Hey, if you have five or six pitchers who don't get into the game, so be it. These guys are major leaguers, not Little Leaguers. What will they do, go home and cry to their mommies? Many of them have incentives in their contracts if they make the All-Star team, which is fine, so even if they don't play, it's been worth it for them. And believe me, most of their managers wouldn't mind seeing them not used anyway.

I looked at the 1987 All-Star Game, and that is the perfect way to use pitchers in the game. It was an extra-inning game that went 13 innings in Oakland, and it was a 2-0 NL win. The NL used just 8 pitchers, and the AL just 7 (both squads did have fewer pitchers than yesterday). The first three pitchers on both teams went 2 innings apiece, except AL starter Bret Saberhagen (pictured), who pitched three innings.

I also took a look at the 1967 All-Star Game, which also went 15 innings. Granted this was in a different era, but the AL used only five pitchers the entire game, and still had three pitchers who were never used. Catfish Hunter, who was the losing pitcher, pitched the last five innings for the AL. I'm not suggesting that baseball go back to using pitchers like that, but it is interesting that there wasn't the paranoia back then about pitchers getting hurt, and there wasn't the World Series advantage on the line back then. Just league pride was at stake.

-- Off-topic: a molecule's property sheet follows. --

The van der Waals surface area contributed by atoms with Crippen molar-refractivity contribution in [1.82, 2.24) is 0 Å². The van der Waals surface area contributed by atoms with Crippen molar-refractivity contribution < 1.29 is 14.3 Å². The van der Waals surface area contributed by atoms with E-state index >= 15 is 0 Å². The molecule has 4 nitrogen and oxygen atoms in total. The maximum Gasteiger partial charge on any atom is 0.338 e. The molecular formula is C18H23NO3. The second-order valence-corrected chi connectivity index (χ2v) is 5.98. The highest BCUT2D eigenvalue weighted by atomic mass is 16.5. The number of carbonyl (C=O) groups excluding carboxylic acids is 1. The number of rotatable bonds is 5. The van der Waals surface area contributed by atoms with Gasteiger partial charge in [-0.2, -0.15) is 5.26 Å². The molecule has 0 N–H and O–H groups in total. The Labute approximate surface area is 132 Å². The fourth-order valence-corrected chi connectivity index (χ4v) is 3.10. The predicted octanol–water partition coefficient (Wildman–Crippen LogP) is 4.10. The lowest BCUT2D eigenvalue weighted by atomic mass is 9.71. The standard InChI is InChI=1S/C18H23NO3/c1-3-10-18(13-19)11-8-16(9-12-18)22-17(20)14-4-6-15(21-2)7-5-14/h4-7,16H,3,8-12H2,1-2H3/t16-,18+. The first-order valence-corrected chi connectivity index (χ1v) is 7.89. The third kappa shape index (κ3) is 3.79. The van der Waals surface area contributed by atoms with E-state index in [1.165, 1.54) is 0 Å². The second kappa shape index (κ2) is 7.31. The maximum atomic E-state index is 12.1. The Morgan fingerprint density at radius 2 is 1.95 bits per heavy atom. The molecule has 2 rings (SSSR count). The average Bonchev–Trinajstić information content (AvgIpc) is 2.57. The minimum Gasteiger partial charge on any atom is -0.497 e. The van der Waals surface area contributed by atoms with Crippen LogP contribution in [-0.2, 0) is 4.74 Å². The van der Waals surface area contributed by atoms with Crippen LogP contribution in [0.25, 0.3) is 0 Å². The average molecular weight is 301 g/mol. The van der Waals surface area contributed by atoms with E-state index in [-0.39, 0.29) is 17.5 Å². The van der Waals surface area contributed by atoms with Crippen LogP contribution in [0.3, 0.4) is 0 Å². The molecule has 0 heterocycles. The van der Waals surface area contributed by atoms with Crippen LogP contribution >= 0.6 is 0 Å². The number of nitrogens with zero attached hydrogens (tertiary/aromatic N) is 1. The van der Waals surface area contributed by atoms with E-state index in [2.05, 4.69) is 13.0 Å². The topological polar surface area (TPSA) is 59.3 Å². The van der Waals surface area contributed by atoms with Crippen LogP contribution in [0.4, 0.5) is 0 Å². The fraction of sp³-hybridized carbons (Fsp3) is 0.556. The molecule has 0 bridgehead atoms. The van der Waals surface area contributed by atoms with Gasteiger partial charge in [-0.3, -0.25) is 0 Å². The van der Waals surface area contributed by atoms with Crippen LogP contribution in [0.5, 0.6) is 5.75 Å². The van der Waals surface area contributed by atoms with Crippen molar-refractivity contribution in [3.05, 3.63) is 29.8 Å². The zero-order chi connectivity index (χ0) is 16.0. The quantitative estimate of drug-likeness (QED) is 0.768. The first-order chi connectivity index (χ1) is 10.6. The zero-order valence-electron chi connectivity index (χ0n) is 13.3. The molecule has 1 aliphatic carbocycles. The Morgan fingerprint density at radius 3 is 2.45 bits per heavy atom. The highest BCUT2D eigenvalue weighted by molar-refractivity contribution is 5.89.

So adding more pitchers isn't the way to go. If a game with even more pitchers goes just nine innings, you'd have even more pitchers who won't get into the game. You just have to better utilize those pitchers who pitch early in the game, and stop worrying about injuries, and especially about getting every pitcher into the game.

Smarter managing will make for a better contest, and give the so-called experts one less thing to run their mouths off about. And that's always a good thing.

More Evidence Against the Carpetbagger

The New York Daily News revealed today that Kirk Radomski, the drug supplier who was a large part of the Mitchell Report and cooperated with federal investigators in their investigations, has turned over evidence to the feds that he supplied Roger Clemens with HGH in either late 2002 or 2003.

You can read the story here. (BTW, I love the fact the News put this story in their "Yankees" section.)